Saw this on Facebook today and I’m only just now realizing it’s actually from October of last year. Nevertheless, it’s great. In These Times interviews Stanley Aronowitz, lifelong labor activist, author, and CUNY graduate sociology professor, on the state of today’s labor movement and the way ahead. Some highlights:

“…[A]gitation for an anti-capitalist politics can’t wait for some kind of apocalypse. With the living standards of the American people stagnating as tremendous riches accumulate at the top, this is the time that anti-capitalist politics can resonate with the larger public. I call for another political formation linked to the labor movement, like the Trade Union Education League (the Communist organization of the 1920s), and for a party outside of the two major parties.”

Couldn’t agree more. When asked to elaborate on his belief that the labor movement’s biggest problem is not declining numbers but instead declining power:

“The numbers are important, especially for workers who need organizations to be able to fight their battles [with employers]. But unions in the United States do not recognize that a militant minority can have a tremendous effect if it engages in direct action—as unions do in France, and as the Service Employees [International Union] (SEIU) has done with fast-food workers and the United Food and Commercial Workers (UFCW) has at Walmart, in conducting elective one-day strikes in several cities.”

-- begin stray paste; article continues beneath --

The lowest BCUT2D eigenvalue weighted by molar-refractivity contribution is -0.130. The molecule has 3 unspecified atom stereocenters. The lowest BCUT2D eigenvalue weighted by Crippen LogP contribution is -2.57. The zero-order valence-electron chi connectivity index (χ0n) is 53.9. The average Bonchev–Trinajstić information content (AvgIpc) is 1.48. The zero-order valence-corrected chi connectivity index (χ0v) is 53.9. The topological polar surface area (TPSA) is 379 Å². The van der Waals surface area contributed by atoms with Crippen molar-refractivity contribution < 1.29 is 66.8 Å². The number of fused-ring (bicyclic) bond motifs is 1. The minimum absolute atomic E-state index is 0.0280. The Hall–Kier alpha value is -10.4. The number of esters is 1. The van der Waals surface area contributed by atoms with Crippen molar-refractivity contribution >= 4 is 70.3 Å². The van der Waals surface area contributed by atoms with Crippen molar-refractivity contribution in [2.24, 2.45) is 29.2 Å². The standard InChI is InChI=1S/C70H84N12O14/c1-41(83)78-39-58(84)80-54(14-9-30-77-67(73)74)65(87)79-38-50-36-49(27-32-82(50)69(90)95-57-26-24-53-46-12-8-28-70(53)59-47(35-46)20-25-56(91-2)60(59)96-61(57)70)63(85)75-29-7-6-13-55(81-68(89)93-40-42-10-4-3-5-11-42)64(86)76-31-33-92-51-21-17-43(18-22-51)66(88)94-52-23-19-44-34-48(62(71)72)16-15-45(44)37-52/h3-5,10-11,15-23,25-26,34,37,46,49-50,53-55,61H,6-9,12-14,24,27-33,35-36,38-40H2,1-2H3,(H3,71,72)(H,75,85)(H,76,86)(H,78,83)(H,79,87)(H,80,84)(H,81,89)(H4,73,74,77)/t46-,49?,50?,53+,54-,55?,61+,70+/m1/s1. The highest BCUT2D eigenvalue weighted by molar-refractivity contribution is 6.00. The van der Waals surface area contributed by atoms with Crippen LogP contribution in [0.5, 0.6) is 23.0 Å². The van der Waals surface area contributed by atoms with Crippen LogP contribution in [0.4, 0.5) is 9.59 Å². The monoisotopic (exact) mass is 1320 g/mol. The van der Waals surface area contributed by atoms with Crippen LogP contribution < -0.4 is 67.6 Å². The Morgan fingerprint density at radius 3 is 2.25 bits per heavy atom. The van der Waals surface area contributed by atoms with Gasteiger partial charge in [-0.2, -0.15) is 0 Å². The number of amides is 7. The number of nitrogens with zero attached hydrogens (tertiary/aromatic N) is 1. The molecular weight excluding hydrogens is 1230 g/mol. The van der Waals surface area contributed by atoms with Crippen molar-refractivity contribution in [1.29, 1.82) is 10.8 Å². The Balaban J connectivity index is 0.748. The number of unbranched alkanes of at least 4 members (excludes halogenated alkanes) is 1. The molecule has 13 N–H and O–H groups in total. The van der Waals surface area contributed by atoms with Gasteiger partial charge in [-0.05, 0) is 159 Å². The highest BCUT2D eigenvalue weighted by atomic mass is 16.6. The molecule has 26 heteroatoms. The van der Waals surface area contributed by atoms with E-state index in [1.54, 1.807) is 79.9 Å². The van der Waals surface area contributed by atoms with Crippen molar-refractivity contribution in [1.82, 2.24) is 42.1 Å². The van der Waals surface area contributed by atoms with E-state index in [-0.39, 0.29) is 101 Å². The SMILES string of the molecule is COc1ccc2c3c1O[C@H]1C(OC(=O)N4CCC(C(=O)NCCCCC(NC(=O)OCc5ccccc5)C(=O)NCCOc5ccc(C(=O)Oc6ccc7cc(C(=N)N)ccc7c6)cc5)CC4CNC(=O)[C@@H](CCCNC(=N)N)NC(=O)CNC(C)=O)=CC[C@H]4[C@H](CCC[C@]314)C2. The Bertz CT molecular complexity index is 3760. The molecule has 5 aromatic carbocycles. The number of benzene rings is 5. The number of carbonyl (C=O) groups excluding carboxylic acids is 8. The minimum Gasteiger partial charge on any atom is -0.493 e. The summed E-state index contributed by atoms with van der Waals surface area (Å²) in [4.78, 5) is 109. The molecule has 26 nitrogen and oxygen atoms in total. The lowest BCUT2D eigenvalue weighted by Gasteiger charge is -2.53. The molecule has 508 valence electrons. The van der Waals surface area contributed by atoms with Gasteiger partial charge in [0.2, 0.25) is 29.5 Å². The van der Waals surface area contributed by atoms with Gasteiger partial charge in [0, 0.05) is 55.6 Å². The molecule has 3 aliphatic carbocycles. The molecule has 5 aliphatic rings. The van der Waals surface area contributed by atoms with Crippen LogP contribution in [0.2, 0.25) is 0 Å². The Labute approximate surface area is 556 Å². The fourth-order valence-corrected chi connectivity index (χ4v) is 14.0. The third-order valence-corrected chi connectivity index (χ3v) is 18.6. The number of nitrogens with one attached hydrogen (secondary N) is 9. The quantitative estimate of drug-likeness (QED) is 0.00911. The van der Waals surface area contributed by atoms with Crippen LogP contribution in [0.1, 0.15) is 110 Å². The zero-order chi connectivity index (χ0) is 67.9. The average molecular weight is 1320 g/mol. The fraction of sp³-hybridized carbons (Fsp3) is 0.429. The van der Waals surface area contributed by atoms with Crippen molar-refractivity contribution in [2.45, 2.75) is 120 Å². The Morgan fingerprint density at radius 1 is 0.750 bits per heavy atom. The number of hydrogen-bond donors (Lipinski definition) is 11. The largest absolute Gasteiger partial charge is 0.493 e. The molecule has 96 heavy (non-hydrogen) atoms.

Defining his advocacy for a “post-political” labor movement:

“Post-political means that the union movement may endorse candidates or run its own, but essentially does not rely on electoral politics and public officials—that is, the state—to fulfill its goals. Instead, unions should rely on their own resources, on their own members and on their own imaginations to create conditions to make their members’ lives better, in the way that unions, especially in the early-to-mid-20th century, once established and ran very good, moderate-cost cooperative housing.

We’ve been relying for so long on politicians to solve problems that the union membership no longer really relies on its own power. The proper word is really “post-electoral” or “post-state,” and it once had a tremendous resonance among large numbers of workers.”

Yes, yes, a thousand yeses. Workers will only be able to exercise their true power when they realize what it is, and that realization can only come from the process of learning to rely on their own resources and membership. Sounds like something Marx might say. And relying on their imaginations?

I’m pumped up and swooning. Anything is possible. Read the full interview, here.

And you’d better believe I have every intention of reading his book, especially now that I realize that it’s already out and has been for almost a year.

Thoughts? What’s your imagination telling you?

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